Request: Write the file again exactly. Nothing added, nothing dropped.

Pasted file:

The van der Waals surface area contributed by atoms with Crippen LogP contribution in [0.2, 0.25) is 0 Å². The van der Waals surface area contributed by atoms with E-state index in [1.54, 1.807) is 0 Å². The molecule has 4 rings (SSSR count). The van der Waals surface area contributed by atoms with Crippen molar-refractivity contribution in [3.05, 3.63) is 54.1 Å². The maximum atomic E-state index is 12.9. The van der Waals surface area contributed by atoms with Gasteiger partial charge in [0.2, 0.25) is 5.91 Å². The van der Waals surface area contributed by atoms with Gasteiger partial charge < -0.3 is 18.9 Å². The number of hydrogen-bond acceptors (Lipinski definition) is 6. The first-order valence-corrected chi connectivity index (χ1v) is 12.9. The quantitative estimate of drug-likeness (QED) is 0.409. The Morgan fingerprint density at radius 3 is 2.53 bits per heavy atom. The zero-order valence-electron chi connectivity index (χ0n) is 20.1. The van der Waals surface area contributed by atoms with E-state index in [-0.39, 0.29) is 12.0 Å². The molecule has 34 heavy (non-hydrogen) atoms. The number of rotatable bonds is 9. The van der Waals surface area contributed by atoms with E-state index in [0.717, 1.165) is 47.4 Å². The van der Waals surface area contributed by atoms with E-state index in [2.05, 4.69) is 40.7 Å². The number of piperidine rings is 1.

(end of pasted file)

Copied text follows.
The van der Waals surface area contributed by atoms with Crippen LogP contribution in [0.2, 0.25) is 0 Å². The van der Waals surface area contributed by atoms with E-state index in [1.54, 1.807) is 0 Å². The molecule has 4 rings (SSSR count). The van der Waals surface area contributed by atoms with Crippen molar-refractivity contribution in [3.05, 3.63) is 54.1 Å². The maximum atomic E-state index is 12.9. The van der Waals surface area contributed by atoms with Gasteiger partial charge in [0.2, 0.25) is 5.91 Å². The van der Waals surface area contributed by atoms with Gasteiger partial charge < -0.3 is 18.9 Å². The number of hydrogen-bond acceptors (Lipinski definition) is 6. The first-order valence-corrected chi connectivity index (χ1v) is 12.9. The quantitative estimate of drug-likeness (QED) is 0.409. The Morgan fingerprint density at radius 3 is 2.53 bits per heavy atom. The zero-order valence-electron chi connectivity index (χ0n) is 20.1. The van der Waals surface area contributed by atoms with E-state index in [-0.39, 0.29) is 12.0 Å². The molecule has 34 heavy (non-hydrogen) atoms. The number of rotatable bonds is 9. The van der Waals surface area contributed by atoms with E-state index in [0.717, 1.165) is 47.4 Å². The van der Waals surface area contributed by atoms with E-state index in [2.05, 4.69) is 40.7 Å². The number of piperidine rings is 1.